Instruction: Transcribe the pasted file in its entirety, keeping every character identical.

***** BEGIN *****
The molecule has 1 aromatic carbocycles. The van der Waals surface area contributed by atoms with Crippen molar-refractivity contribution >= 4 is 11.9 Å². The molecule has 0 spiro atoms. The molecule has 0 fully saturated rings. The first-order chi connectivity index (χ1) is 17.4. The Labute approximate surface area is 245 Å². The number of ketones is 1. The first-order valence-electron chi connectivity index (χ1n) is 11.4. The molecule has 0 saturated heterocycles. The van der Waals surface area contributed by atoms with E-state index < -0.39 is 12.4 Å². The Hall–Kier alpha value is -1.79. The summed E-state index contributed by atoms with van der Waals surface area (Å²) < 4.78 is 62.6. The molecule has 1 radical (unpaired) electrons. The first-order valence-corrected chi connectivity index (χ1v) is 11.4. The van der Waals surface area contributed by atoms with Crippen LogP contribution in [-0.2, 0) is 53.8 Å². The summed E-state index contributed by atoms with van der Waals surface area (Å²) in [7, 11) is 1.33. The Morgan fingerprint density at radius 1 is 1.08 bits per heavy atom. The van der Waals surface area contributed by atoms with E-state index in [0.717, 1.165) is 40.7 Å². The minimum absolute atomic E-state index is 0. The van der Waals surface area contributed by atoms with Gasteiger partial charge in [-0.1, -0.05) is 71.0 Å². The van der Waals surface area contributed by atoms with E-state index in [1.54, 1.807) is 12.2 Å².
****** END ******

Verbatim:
The molecule has 1 aromatic carbocycles. The van der Waals surface area contributed by atoms with Crippen molar-refractivity contribution >= 4 is 11.9 Å². The molecule has 0 spiro atoms. The molecule has 0 fully saturated rings. The first-order chi connectivity index (χ1) is 17.4. The Labute approximate surface area is 245 Å². The number of ketones is 1. The first-order valence-electron chi connectivity index (χ1n) is 11.4. The molecule has 0 saturated heterocycles. The van der Waals surface area contributed by atoms with E-state index < -0.39 is 12.4 Å². The Hall–Kier alpha value is -1.79. The summed E-state index contributed by atoms with van der Waals surface area (Å²) < 4.78 is 62.6. The molecule has 1 radical (unpaired) electrons. The first-order valence-corrected chi connectivity index (χ1v) is 11.4. The van der Waals surface area contributed by atoms with Crippen LogP contribution in [-0.2, 0) is 53.8 Å². The summed E-state index contributed by atoms with van der Waals surface area (Å²) in [7, 11) is 1.33. The Morgan fingerprint density at radius 1 is 1.08 bits per heavy atom. The van der Waals surface area contributed by atoms with E-state index in [0.717, 1.165) is 40.7 Å². The minimum absolute atomic E-state index is 0. The van der Waals surface area contributed by atoms with Gasteiger partial charge in [-0.1, -0.05) is 71.0 Å². The van der Waals surface area contributed by atoms with E-state index in [1.54, 1.807) is 12.2 Å².